Crested geckos are very popular in the United States and are still increasing in popularity. To meet the demand, a lot of breeders have found their origin in the United States. You can quickly notice this by the fact that:

  • there are many online sellers of crested geckos in the United States,
  • one of the largest selling platforms for crested geckos, MorphMarket, has the most sellers in the United States.

In other parts of the world, like Europe, the crested gecko market is still in its infancy, although the popularity also seems to be rising in certain countries.

Supply and demand are essential to determine the market price. For example, if there are only a few crested geckos in your region, but demand is high, the price of a crested gecko will be higher. Conversely, if there are many crested geckos available in your area and demand is low or equal to the supply, the prices will be lower.

Although the availability in your region will influence the price of a crested gecko, it shouldn’t be overestimated as a pricing factor. Crested geckos are easy to breed and in most countries, where there is a certain interest in them, there are enough crested geckos to get prices around $50.


Hatchlings and young juveniles are sold “unsexed”. This means that there’s no certainty on the gender or sex of the crested gecko. Most of you will get a young crested gecko and it probably won’t be sure what the gender is until later.

Unsexed crested geckos usually will be sold for a lower price than females and males. The reason for this also has to do with the age of the crested gecko. Hatchlings and young juveniles usually sell for less than adults.

Female crested geckos usually have a slightly higher price than male crested geckos. The reason for this seems to be pretty simple. Female crested geckos are easier to keep together in a small group, contrary to male crested geckos. More importantly, female crested geckos can lay eggs so buyers can start their breeding lines.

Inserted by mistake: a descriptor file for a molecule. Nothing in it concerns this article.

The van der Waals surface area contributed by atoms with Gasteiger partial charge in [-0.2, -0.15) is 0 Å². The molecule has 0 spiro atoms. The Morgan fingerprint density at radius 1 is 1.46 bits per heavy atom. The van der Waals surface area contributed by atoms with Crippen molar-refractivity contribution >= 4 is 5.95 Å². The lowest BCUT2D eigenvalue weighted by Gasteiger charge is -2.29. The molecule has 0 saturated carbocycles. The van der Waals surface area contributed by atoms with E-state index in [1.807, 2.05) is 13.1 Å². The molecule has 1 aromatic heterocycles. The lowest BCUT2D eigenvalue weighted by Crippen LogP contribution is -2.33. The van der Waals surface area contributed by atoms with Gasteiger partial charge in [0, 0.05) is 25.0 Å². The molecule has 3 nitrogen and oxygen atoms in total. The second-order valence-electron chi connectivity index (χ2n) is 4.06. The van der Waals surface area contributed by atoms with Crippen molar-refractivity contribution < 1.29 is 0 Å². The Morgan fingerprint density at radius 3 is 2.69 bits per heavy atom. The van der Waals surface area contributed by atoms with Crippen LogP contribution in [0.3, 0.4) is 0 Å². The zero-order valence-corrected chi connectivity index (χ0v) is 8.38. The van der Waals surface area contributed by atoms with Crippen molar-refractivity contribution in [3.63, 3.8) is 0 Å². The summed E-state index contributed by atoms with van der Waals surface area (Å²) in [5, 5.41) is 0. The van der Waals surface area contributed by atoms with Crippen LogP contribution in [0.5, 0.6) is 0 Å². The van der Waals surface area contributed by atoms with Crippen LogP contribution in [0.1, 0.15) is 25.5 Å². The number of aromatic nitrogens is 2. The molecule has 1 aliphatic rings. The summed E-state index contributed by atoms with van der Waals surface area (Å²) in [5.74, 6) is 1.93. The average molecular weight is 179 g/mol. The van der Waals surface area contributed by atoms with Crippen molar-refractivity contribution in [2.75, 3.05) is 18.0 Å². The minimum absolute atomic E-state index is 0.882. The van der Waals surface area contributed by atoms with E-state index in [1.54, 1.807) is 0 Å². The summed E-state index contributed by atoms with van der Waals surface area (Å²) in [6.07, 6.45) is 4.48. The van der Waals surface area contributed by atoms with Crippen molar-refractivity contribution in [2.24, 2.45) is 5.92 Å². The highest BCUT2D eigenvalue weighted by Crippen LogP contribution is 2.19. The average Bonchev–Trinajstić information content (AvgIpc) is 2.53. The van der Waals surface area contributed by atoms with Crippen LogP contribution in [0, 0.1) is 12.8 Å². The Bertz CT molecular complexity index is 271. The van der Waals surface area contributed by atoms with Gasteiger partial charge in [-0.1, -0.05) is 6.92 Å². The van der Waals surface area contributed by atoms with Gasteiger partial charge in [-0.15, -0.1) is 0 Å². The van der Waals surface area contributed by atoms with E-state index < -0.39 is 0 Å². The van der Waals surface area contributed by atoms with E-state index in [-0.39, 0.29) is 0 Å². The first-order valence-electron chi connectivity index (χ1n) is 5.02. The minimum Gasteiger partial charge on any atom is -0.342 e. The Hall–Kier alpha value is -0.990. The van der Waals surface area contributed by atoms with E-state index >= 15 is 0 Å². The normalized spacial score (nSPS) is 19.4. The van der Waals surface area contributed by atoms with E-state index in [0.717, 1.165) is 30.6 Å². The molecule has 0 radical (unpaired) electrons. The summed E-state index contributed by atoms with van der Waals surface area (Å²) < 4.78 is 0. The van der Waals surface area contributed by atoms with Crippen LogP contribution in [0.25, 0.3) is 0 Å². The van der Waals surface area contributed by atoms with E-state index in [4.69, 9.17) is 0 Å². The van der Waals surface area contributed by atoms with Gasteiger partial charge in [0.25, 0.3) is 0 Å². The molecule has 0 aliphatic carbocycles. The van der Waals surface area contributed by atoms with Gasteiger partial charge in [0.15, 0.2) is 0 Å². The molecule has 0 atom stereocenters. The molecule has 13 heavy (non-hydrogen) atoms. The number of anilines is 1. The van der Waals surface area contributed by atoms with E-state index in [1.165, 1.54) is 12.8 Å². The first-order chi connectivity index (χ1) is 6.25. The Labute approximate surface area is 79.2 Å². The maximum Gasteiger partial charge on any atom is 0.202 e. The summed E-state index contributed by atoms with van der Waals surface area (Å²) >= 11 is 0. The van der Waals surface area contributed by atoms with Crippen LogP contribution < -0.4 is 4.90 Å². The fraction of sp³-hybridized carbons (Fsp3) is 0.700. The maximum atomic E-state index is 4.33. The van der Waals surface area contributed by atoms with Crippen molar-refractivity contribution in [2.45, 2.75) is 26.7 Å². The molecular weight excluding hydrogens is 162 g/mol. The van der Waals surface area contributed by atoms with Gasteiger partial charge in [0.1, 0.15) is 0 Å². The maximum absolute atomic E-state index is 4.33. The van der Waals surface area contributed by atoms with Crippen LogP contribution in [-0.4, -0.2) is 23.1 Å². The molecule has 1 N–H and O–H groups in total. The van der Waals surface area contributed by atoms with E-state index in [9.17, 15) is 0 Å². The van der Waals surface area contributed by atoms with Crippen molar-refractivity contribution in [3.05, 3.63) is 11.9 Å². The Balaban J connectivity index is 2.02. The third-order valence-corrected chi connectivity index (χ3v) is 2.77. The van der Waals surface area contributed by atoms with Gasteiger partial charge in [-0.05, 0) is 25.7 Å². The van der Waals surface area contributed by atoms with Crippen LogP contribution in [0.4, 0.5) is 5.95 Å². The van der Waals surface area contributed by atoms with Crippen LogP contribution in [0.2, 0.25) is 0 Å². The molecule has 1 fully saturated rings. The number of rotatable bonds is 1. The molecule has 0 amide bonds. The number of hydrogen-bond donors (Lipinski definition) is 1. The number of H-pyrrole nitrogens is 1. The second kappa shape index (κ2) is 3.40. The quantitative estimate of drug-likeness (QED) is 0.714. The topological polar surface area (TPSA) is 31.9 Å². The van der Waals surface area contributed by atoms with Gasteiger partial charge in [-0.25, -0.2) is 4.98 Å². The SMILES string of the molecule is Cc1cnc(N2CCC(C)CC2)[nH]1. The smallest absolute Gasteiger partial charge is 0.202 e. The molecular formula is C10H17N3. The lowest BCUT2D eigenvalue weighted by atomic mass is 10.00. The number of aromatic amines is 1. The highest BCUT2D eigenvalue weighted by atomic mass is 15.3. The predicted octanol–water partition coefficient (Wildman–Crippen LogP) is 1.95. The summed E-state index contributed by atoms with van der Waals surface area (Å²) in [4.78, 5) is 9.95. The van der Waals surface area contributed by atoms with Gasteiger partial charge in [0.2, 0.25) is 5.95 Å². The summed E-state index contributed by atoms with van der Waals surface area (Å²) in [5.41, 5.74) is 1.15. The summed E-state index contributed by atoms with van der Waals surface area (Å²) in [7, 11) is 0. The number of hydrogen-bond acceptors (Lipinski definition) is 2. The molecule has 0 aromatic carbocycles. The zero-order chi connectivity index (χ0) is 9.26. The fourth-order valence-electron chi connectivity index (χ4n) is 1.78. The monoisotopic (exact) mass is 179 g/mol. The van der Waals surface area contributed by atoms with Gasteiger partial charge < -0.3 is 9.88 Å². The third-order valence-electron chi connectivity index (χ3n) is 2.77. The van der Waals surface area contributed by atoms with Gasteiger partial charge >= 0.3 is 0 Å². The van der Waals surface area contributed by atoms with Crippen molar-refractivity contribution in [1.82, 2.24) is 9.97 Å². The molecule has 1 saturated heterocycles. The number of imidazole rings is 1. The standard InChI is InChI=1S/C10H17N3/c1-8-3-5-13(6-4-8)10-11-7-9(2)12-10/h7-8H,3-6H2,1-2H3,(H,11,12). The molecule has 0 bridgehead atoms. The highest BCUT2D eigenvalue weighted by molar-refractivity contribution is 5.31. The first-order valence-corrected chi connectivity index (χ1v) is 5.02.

A closely related pricing factor is the age of a crested gecko. Hatchlings and young juveniles are usually cheaper than adult crested geckos. As soon as you or the breeder can sex a crested gecko, the price can be influenced by gender. Older crested geckos also show their true morph.

Tips and Tricks

Although the price of a non-designer morph crested gecko ranges from $50 to $100, there are some tips and tricks you can use to pay the best price for your crested gecko:

  • get a male or unsexed crested gecko: if you don’t plan on breeding crested geckos and only plan on keeping one, your best choice is to get a male crested gecko or an unsexed crested gecko. Both are usually priced lower than female crested geckos.
  • visit reptile expos: you can sometimes make great deals at reptile expos by negotiating the price. Sellers can also have fluctuating prices, for example, lower prices on the last day.
  • consider getting a crested gecko from another location: if you can’t find a crested gecko in your region for a reasonable price you can always buy one from another region or country where prices are lower.
  • get a common crested gecko morph: unique-looking crested geckos have a higher price than common morphs. If you aren’t looking for a particular morph, you can buy a crested gecko with a common morph to lower the price.

Want to Learn More?

If you want to learn more about crested geckos as pets, please read the following articles.

If you’re interested in getting crested geckos as pets you should also definitely read our article about baby and juvenile crested gecko care or (adult) crested gecko care.